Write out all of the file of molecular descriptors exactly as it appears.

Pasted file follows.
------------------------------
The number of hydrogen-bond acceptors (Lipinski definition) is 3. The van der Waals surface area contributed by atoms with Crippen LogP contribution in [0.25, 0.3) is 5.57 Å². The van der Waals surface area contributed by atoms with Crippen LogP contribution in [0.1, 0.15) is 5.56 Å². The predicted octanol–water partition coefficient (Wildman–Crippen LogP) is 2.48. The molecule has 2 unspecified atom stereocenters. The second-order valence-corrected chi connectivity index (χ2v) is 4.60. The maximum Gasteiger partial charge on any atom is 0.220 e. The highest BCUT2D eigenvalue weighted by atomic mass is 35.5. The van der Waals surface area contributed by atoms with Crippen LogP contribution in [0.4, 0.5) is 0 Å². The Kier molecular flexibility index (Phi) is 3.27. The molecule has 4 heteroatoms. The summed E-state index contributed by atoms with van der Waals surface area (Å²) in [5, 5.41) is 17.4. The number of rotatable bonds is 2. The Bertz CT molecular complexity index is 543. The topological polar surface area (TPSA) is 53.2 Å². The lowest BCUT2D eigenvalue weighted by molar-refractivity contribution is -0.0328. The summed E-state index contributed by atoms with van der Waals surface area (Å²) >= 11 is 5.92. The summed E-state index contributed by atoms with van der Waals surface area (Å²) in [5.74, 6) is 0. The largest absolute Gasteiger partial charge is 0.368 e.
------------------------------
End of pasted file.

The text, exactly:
The number of hydrogen-bond acceptors (Lipinski definition) is 3. The van der Waals surface area contributed by atoms with Crippen LogP contribution in [0.25, 0.3) is 5.57 Å². The van der Waals surface area contributed by atoms with Crippen LogP contribution in [0.1, 0.15) is 5.56 Å². The predicted octanol–water partition coefficient (Wildman–Crippen LogP) is 2.48. The molecule has 2 unspecified atom stereocenters. The second-order valence-corrected chi connectivity index (χ2v) is 4.60. The maximum Gasteiger partial charge on any atom is 0.220 e. The highest BCUT2D eigenvalue weighted by atomic mass is 35.5. The van der Waals surface area contributed by atoms with Crippen LogP contribution in [0.4, 0.5) is 0 Å². The Kier molecular flexibility index (Phi) is 3.27. The molecule has 4 heteroatoms. The summed E-state index contributed by atoms with van der Waals surface area (Å²) in [5, 5.41) is 17.4. The number of rotatable bonds is 2. The Bertz CT molecular complexity index is 543. The topological polar surface area (TPSA) is 53.2 Å². The lowest BCUT2D eigenvalue weighted by molar-refractivity contribution is -0.0328. The summed E-state index contributed by atoms with van der Waals surface area (Å²) >= 11 is 5.92. The summed E-state index contributed by atoms with van der Waals surface area (Å²) in [5.74, 6) is 0. The largest absolute Gasteiger partial charge is 0.368 e.